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A Raindrop's Purpose by Tejaswinee Roychowdhury

The raindrop has dived 6500 feet. His destination—a diseased mango leaf. The raindrop does not dwell on wasted grandiose; he knows his place, and he is aware he comes with purpose—to plant a touch, a kiss as a representative of the universe, to soothe the mango leaf, a stranger in distress—before rolling off its anthracnosed surface, pulled by fate. Some think to call it gravity, but gravity is fate, and fate—the raindrop knows—is design, supplemental to purpose; it is old wisdom, for he has lived and relived since he came to be, many million years ago. But come the time, the raindrop, wistful, will cling to the tip of the mango leaf, refusing to let go. Yet, the raindrop must, and the raindrop will, for the raindrop has dived 6500 feet with purpose more than one—to sink into the earth, and be one with the other raindrops—aid birthing the new, sustaining the now, washing away the old—before disintegrating, atoms scattered—interweaving between growing spaces—caught in a farewell dance with fellow raindrops, until he is a raindrop again, and ready to dive 6500 feet.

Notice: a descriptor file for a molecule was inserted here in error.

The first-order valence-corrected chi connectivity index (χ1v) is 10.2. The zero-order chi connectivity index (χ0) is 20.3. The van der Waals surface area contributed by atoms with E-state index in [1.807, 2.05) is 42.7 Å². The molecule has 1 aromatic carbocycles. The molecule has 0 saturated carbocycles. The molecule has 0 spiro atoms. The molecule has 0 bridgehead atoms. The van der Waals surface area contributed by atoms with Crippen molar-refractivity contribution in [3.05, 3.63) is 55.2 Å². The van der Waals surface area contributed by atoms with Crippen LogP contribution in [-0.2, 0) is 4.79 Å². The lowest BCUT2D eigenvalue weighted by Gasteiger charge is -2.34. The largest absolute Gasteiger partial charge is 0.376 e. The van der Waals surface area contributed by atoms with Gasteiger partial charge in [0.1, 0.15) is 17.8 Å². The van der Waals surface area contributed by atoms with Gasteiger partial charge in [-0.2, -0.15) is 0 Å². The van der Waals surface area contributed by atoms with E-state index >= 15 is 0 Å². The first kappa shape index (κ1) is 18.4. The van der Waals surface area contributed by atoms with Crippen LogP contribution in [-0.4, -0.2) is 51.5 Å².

Tejaswinee Roychowdhury lives in West Bengal, India, and writes fiction, CNF, and the occasional poetry. Her work has recently appeared / will appear in Ongoing, Roi Fainéant Press, Yuzu Press, Ayaskala, Alphabet Box, and elsewhere. She is also a lawyer and tweets at @TejaswineeRC.

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